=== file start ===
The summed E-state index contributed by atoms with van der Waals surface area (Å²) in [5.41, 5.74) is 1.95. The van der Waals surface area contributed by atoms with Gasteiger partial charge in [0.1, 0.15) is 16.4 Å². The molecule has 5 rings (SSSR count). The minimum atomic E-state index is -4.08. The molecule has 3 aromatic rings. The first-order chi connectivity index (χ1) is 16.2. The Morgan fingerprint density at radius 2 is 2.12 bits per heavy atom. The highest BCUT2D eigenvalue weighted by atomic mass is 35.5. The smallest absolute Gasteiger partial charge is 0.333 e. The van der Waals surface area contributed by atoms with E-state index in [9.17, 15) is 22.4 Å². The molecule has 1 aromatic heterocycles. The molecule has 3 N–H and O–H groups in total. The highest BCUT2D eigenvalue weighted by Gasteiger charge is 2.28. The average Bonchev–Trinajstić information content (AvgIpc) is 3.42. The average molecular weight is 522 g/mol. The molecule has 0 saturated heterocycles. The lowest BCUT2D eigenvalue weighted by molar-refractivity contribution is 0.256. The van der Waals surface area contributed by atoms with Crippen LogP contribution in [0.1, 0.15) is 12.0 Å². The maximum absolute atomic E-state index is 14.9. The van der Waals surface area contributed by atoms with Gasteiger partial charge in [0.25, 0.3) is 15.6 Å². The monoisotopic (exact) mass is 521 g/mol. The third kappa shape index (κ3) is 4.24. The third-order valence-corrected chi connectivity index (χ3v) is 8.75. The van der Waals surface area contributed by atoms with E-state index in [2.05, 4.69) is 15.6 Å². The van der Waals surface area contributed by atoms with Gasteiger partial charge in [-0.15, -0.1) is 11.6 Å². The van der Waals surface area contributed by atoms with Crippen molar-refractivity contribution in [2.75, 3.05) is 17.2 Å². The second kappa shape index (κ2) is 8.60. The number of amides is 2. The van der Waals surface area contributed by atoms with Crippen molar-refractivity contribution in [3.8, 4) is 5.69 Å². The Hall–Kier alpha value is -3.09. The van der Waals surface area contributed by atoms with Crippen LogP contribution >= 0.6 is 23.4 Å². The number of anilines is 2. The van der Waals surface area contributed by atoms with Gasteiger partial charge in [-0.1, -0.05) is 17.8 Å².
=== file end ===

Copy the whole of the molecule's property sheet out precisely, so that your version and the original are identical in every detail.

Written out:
The summed E-state index contributed by atoms with van der Waals surface area (Å²) in [5.41, 5.74) is 1.95. The van der Waals surface area contributed by atoms with Gasteiger partial charge in [0.1, 0.15) is 16.4 Å². The molecule has 5 rings (SSSR count). The minimum atomic E-state index is -4.08. The molecule has 3 aromatic rings. The first-order chi connectivity index (χ1) is 16.2. The Morgan fingerprint density at radius 2 is 2.12 bits per heavy atom. The highest BCUT2D eigenvalue weighted by atomic mass is 35.5. The smallest absolute Gasteiger partial charge is 0.333 e. The van der Waals surface area contributed by atoms with E-state index in [9.17, 15) is 22.4 Å². The molecule has 1 aromatic heterocycles. The molecule has 3 N–H and O–H groups in total. The highest BCUT2D eigenvalue weighted by Gasteiger charge is 2.28. The average Bonchev–Trinajstić information content (AvgIpc) is 3.42. The average molecular weight is 522 g/mol. The molecule has 0 saturated heterocycles. The lowest BCUT2D eigenvalue weighted by molar-refractivity contribution is 0.256. The van der Waals surface area contributed by atoms with Crippen LogP contribution in [0.1, 0.15) is 12.0 Å². The maximum absolute atomic E-state index is 14.9. The van der Waals surface area contributed by atoms with Gasteiger partial charge in [0.25, 0.3) is 15.6 Å². The monoisotopic (exact) mass is 521 g/mol. The third kappa shape index (κ3) is 4.24. The third-order valence-corrected chi connectivity index (χ3v) is 8.75. The van der Waals surface area contributed by atoms with E-state index in [2.05, 4.69) is 15.6 Å². The van der Waals surface area contributed by atoms with Gasteiger partial charge in [-0.15, -0.1) is 11.6 Å². The van der Waals surface area contributed by atoms with Crippen molar-refractivity contribution in [2.75, 3.05) is 17.2 Å². The second kappa shape index (κ2) is 8.60. The number of amides is 2. The van der Waals surface area contributed by atoms with Crippen molar-refractivity contribution in [3.8, 4) is 5.69 Å². The Hall–Kier alpha value is -3.09. The van der Waals surface area contributed by atoms with Crippen LogP contribution >= 0.6 is 23.4 Å². The number of anilines is 2. The van der Waals surface area contributed by atoms with Gasteiger partial charge in [-0.1, -0.05) is 17.8 Å².